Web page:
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The politics of inflation: The good, bad and the ugly

It has been a long, long time since Canadians had to worry about high inflation

September 1, 2022

2-minute read

In the pyramid of problems that governments generally wish to avoid, the rising cost of living is right up there. It’s an opposition party’s best friend—a tool with which to skewer the party in power.

Periods of inflation can show us politics at its worst. CCPA Ontario Director Randy Robinson gives us a taste of this in his article in this issue of the Monitor, “The devil’s crowbar: how the right weaponizes inflation.”

The politics of inflation can spin angst into anger—and there are a lot of anxious Canadians right now.

A late-July survey by Angus Reid shows the combination of rising inflation and higher interest rates is taking its toll: 75 per cent of Canadians say it’s a bad time to make a major purchase, such as a new home or renovation, a car, or a big vacation.

In that same survey, 33 per cent of women aged 35–54 say their finances are in bad shape and they’re barely keeping their head above water; 27 per cent of women aged 18–34 and 25 per cent of men aged 18–34 say the same.

And there’s more bad news. Many economists, including CCPA Senior Economist David Macdonald, worry that the current steep rise in interest rates—which the Bank of Canada has put forward as a solution to inflation—could push Canada into a recession.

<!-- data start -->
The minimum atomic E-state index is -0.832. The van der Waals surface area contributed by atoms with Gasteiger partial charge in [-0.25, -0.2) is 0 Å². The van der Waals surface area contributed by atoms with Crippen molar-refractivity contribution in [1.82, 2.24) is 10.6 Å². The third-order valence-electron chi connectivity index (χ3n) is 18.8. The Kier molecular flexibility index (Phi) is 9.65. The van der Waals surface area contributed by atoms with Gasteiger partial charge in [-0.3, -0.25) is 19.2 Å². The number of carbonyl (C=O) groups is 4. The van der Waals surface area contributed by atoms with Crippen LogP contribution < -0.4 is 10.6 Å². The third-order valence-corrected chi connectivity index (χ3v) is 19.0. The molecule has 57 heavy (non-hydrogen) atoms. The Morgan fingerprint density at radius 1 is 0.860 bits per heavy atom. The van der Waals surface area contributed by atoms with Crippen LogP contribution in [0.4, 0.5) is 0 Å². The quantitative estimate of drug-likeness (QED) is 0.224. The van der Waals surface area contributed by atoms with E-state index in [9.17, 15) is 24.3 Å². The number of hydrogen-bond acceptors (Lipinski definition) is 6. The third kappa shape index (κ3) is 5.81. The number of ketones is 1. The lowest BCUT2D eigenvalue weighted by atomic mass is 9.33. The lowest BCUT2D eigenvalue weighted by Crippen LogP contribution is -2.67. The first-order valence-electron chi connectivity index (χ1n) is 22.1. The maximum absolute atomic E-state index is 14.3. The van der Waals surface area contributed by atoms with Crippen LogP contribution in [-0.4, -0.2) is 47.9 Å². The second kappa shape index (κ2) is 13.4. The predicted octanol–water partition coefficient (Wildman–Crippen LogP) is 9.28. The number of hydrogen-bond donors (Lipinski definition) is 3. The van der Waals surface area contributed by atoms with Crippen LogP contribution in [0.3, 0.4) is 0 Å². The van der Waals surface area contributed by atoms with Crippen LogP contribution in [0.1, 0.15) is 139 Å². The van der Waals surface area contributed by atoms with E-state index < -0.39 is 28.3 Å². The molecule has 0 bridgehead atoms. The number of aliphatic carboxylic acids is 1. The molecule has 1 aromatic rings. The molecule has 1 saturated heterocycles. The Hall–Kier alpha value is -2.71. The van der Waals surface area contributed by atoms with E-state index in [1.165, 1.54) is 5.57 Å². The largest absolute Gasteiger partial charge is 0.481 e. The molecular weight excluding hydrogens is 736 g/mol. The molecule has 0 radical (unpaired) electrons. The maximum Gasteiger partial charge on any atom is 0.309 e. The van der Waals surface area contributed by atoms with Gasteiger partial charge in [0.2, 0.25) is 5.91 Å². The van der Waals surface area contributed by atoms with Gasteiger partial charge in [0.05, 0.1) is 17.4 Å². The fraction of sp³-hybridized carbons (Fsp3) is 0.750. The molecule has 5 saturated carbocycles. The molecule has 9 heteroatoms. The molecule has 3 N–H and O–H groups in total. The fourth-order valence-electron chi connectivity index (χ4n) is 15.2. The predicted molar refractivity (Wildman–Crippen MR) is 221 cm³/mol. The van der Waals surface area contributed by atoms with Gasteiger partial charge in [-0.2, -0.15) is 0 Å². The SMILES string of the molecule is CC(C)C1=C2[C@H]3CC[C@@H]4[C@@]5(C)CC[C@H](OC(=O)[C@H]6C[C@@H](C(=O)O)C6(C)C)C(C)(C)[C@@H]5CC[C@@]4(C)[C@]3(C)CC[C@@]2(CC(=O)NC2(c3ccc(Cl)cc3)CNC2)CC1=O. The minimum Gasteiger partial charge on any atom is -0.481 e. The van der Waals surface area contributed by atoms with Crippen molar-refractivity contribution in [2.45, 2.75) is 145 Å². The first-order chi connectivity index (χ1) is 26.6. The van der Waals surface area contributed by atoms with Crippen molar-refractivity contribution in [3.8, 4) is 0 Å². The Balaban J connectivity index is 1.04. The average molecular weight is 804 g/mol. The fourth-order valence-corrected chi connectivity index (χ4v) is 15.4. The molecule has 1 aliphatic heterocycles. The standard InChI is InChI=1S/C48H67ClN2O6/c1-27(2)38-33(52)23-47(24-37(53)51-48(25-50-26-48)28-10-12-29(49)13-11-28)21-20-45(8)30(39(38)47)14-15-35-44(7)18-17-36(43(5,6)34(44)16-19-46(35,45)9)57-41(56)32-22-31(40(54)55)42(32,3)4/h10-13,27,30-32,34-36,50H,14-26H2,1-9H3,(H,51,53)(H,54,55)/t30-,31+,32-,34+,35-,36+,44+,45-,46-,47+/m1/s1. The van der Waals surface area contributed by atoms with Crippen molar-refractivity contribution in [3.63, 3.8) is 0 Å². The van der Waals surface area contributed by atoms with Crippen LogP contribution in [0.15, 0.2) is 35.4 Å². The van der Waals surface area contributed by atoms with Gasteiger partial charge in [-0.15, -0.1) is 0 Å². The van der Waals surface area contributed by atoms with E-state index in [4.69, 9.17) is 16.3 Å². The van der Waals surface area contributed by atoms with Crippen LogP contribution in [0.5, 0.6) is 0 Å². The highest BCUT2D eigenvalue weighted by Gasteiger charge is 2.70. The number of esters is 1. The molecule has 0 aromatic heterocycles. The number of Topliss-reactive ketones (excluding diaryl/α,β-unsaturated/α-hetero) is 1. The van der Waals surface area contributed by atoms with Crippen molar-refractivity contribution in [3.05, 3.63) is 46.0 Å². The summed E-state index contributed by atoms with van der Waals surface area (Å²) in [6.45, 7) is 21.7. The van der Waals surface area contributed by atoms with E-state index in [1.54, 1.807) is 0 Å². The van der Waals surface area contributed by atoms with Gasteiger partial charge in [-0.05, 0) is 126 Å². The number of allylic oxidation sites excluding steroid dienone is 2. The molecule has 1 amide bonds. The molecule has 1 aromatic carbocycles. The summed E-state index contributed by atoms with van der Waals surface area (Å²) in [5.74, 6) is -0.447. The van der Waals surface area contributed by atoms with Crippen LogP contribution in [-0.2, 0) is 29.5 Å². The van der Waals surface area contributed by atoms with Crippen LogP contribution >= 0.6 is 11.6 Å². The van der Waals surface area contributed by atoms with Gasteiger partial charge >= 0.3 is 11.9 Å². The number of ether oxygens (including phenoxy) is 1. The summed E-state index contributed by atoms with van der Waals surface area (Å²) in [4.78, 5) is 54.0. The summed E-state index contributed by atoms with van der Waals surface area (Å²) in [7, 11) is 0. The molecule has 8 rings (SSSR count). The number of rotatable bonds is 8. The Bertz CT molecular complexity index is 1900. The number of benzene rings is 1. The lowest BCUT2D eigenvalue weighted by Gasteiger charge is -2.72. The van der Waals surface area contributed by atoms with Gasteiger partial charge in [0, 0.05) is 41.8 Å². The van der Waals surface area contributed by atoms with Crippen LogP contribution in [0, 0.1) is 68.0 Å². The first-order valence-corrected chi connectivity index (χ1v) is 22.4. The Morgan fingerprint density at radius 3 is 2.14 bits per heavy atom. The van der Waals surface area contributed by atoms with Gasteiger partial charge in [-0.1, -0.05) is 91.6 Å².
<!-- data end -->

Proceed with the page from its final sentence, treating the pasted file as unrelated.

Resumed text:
After two-and-a-half years of “learning to live” with a global pandemic, a recession is the last thing anyone needs.

As you’ll read in this issue of the Monitor, some drivers of inflation are beyond our control: Russia’s invasion of Ukraine is driving up food and gas prices; and supply chain disruptions from China are adding fuel to the fire.

But some things are completely within our control. There are fiscal tools at the federal and provincial governments’ disposal that could help make life easier for people who are struggling to keep up with inflation.

This issue is filled with good ideas that governments could immediately adopt, from providing more affordable public services and keeping a lid on rents to boosting incomes through higher social assistance rates (which are deplorably low) and other cash transfers.

In their article, Robin Shaban and Keldon Bester say a strong Competition Act could address inflation by tackling market power, which has allowed major corporations to pass higher costs onto consumers while making excess corporate profits.

A number of contributors in this issue point to excess corporate profits—and the need for governments to tax them.

Going after fat corporations makes far more sense than what some right-wing proponents are doing: going after workers’ wages. As Jim Stanford argues in this issue, workers didn’t cause inflation, but they can be part of the solution:

“The way out of this quandary is for workers’ movements to reject the underlying neoliberal arrangement in which excess capacity—in essence, a reserve army of workers—is always available to discipline labour and control inflation,” Stanford writes. “The labour movement must stubbornly resist the system’s efforts to make workers pay for a crisis they didn’t create.”

Finally, as Alex Himelfarb writes in his essay, the story of inflation “has always been a story about power and profit, and it’s power and profit we should be focusing on in our response.”

Topics addressed in this article

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